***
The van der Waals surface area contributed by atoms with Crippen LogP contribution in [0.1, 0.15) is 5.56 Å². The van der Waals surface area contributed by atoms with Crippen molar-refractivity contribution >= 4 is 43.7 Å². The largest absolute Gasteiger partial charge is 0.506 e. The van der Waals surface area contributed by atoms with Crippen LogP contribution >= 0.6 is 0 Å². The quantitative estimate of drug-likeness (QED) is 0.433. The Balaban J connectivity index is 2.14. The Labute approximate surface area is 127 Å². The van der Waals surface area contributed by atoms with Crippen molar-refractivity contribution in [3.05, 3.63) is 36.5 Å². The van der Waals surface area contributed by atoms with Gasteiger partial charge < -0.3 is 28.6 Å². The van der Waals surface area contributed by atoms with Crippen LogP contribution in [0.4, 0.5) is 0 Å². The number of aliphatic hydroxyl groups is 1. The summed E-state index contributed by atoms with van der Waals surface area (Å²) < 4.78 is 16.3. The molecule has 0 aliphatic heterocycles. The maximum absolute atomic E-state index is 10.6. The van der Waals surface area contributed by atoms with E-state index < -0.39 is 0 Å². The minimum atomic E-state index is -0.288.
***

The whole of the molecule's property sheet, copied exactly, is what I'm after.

The van der Waals surface area contributed by atoms with Crippen LogP contribution in [0.1, 0.15) is 5.56 Å². The van der Waals surface area contributed by atoms with Crippen molar-refractivity contribution >= 4 is 43.7 Å². The largest absolute Gasteiger partial charge is 0.506 e. The van der Waals surface area contributed by atoms with Crippen LogP contribution >= 0.6 is 0 Å². The quantitative estimate of drug-likeness (QED) is 0.433. The Balaban J connectivity index is 2.14. The Labute approximate surface area is 127 Å². The van der Waals surface area contributed by atoms with Crippen molar-refractivity contribution in [3.05, 3.63) is 36.5 Å². The van der Waals surface area contributed by atoms with Gasteiger partial charge < -0.3 is 28.6 Å². The van der Waals surface area contributed by atoms with Crippen LogP contribution in [0.4, 0.5) is 0 Å². The number of aliphatic hydroxyl groups is 1. The summed E-state index contributed by atoms with van der Waals surface area (Å²) < 4.78 is 16.3. The molecule has 0 aliphatic heterocycles. The maximum absolute atomic E-state index is 10.6. The van der Waals surface area contributed by atoms with E-state index < -0.39 is 0 Å². The minimum atomic E-state index is -0.288.